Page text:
4. Discounting the positive. You reject all positive experiences by telling yourself, ‘They don’t count’, or ‘They’re just saying that to be polite.’ If you get an A-, you tell yourself it should have been an A+. If your boss praises you for a brilliant piece of work, you immediately shrug it off and say it was all down to your team, or anyone could have done it. This is a particularly unhelpful way of thinking because it drains all the joy out of life and constantly makes you feel inadequate and unappreciated. Not good.

5. Jumping to conclusions. This is when you interpret things negatively even though there are no facts to support your conclusion, and falls into two categories:

a) Mind reading. You immediately assume that someone is thinking negatively about you (‘I just know this girl thinks I’m an idiot. She obviously finds me really boring.’)

b) Fortune-telling. You predict that things will turn out badly (‘I definitely failed that test.’ ‘I’m bound to be the one who gets made redundant’).

In both cases, the key is checking out the evidence – in the vast majority of cases you’ll find your negative assumption was quite wrong.

6. Magnification or minimisation. You exaggerate the importance of your problems and less-desirable aspects of your character, while minimising your desirable qualities. ‘I wish I didn’t lose my temper – I’m a horrible, angry, unpleasant person,’ or ‘Yes, I’m quite good at maths, but I’m terrible at writing essays.’

7. Emotional reasoning. This is when you assume something is true because you feel it so strongly it must be, assuming that your negative emotions reflect the way things really are. ‘I feel sure this plane is going to crash – let’s take the next one,’ or ‘I’m so worried about my best man’s speech, it’s bound to be a disaster.’ As with distortion 5, if this is true you have an uncanny ability to predict the future!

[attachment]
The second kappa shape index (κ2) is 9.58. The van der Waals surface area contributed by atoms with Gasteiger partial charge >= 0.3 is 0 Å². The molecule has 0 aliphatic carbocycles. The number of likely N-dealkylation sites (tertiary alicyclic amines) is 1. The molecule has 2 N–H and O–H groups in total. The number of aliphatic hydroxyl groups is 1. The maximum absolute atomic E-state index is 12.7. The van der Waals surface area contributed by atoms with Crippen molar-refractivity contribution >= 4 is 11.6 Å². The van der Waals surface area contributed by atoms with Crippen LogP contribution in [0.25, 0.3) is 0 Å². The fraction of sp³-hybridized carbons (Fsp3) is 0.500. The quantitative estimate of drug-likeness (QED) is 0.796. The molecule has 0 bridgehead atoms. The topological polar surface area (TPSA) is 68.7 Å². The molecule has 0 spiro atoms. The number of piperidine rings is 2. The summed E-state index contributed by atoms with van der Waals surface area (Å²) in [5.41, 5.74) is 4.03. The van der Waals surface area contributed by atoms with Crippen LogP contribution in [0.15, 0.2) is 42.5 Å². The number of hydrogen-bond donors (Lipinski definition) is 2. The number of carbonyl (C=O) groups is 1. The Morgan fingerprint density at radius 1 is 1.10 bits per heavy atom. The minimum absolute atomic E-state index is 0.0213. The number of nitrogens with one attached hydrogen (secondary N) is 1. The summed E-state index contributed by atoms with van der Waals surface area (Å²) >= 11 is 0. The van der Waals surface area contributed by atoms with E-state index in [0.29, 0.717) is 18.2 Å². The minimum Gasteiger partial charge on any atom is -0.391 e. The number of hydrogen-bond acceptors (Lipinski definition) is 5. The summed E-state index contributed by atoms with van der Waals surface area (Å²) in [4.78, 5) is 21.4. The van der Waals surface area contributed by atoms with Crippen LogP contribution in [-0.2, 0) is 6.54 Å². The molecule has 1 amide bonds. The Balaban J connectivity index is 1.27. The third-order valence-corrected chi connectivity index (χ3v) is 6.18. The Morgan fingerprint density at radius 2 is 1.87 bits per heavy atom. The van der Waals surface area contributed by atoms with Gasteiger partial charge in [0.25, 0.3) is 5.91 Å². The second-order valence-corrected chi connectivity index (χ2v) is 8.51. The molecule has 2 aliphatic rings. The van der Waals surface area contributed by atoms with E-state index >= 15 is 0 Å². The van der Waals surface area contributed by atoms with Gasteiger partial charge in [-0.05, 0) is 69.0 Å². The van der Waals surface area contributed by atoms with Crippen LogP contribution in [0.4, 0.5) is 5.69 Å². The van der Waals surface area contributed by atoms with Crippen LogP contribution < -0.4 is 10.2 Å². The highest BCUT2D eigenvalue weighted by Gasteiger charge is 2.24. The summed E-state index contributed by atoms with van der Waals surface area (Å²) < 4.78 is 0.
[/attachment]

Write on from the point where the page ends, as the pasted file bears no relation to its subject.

8. Should statements. I think the words ‘should’ and ‘must’ are almost always unhelpful and should(!), wherever possible, be deleted from your vocabulary. This can work two ways: you can either tell yourself that you should do this or that, have done something better, be more skilled at something else… or that the world should be a certain way. It’s so unhelpful because should (like must, have to and ought to) have a punitive, critical edge that makes you feel bad. And if you apply shoulds to the world (‘This train should be on time! Now I’m going to be late’) it’s a guaranteed way to crank up your negative feelings.

9. Labelling. This is an extreme form of all-or-nothing thinking. Instead of saying, ‘I didn’t cook that spaghetti very well – I’ll concentrate a bit more next time, you tell yourself ‘I’m such a rubbish cook! Why am I a failure at everything?’ This is not only unhelpful but inaccurate – are you really a failure? At everything? Have you never succeeded at a single thing in your life then? Was every meal you ever cooked rubbish? Of course not. Also watch out for labelling others: ‘She’s such a bitch,’ or ‘He’s a nightmare.’ Again, neither true (she may be bitchy sometimes, but is that the totality of her character?) nor helpful.

10. Personalisation and blame. In the first instance, you hold yourself completely responsible for something that is only partially, if at all, your responsibility (‘I know there’s a recession on, but it’s still completely down to me that my business failed.’) In the second, you blame others 100% for your circumstances or problems. In both cases, the key is to be realistic and fair – you might have made some mistakes with your business, but countless businesses fail during a recession, so stop beating yourself up! Instead, take responsibility for your mistakes, learn from them and move on.


2 thoughts on “Feeling Good